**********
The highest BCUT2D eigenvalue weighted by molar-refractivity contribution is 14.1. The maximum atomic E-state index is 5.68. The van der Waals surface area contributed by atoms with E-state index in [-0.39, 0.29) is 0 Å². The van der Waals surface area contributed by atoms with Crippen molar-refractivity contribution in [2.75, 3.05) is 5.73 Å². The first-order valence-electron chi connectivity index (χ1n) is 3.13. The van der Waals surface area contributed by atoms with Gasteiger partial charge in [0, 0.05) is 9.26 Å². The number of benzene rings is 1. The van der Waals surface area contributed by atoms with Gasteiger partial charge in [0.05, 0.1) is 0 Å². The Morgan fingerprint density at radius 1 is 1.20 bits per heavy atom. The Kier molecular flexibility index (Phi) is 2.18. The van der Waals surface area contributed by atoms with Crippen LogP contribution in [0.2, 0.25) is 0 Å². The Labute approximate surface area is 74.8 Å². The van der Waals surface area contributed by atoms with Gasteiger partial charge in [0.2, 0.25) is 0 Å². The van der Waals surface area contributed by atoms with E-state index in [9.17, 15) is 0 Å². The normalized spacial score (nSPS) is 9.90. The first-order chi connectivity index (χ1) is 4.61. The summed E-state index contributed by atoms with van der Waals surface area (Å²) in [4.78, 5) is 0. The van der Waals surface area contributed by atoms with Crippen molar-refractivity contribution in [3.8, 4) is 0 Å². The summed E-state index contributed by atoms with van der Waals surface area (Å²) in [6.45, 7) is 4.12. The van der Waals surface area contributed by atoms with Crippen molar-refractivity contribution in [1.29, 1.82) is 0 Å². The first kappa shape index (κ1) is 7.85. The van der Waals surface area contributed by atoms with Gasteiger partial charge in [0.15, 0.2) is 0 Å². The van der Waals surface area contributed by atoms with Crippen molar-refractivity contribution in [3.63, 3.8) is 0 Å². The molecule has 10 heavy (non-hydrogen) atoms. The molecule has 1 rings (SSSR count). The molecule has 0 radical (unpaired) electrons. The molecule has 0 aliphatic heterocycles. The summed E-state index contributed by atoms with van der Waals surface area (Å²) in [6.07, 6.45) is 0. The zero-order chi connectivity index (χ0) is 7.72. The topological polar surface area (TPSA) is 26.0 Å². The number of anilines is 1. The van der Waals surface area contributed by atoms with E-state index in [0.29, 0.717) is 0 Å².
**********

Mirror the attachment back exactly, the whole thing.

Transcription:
The highest BCUT2D eigenvalue weighted by molar-refractivity contribution is 14.1. The maximum atomic E-state index is 5.68. The van der Waals surface area contributed by atoms with E-state index in [-0.39, 0.29) is 0 Å². The van der Waals surface area contributed by atoms with Crippen molar-refractivity contribution in [2.75, 3.05) is 5.73 Å². The first-order valence-electron chi connectivity index (χ1n) is 3.13. The van der Waals surface area contributed by atoms with Gasteiger partial charge in [0, 0.05) is 9.26 Å². The number of benzene rings is 1. The van der Waals surface area contributed by atoms with Gasteiger partial charge in [0.05, 0.1) is 0 Å². The Morgan fingerprint density at radius 1 is 1.20 bits per heavy atom. The Kier molecular flexibility index (Phi) is 2.18. The van der Waals surface area contributed by atoms with Crippen LogP contribution in [0.2, 0.25) is 0 Å². The Labute approximate surface area is 74.8 Å². The van der Waals surface area contributed by atoms with Gasteiger partial charge in [0.2, 0.25) is 0 Å². The van der Waals surface area contributed by atoms with E-state index in [9.17, 15) is 0 Å². The normalized spacial score (nSPS) is 9.90. The first-order chi connectivity index (χ1) is 4.61. The summed E-state index contributed by atoms with van der Waals surface area (Å²) in [4.78, 5) is 0. The van der Waals surface area contributed by atoms with Crippen molar-refractivity contribution in [3.8, 4) is 0 Å². The summed E-state index contributed by atoms with van der Waals surface area (Å²) in [6.45, 7) is 4.12. The van der Waals surface area contributed by atoms with Crippen molar-refractivity contribution in [1.29, 1.82) is 0 Å². The first kappa shape index (κ1) is 7.85. The van der Waals surface area contributed by atoms with Gasteiger partial charge in [0.15, 0.2) is 0 Å². The van der Waals surface area contributed by atoms with Crippen molar-refractivity contribution in [3.63, 3.8) is 0 Å². The molecule has 10 heavy (non-hydrogen) atoms. The molecule has 1 rings (SSSR count). The molecule has 0 radical (unpaired) electrons. The molecule has 0 aliphatic heterocycles. The summed E-state index contributed by atoms with van der Waals surface area (Å²) in [6.07, 6.45) is 0. The zero-order chi connectivity index (χ0) is 7.72. The topological polar surface area (TPSA) is 26.0 Å². The number of anilines is 1. The van der Waals surface area contributed by atoms with E-state index in [0.29, 0.717) is 0 Å².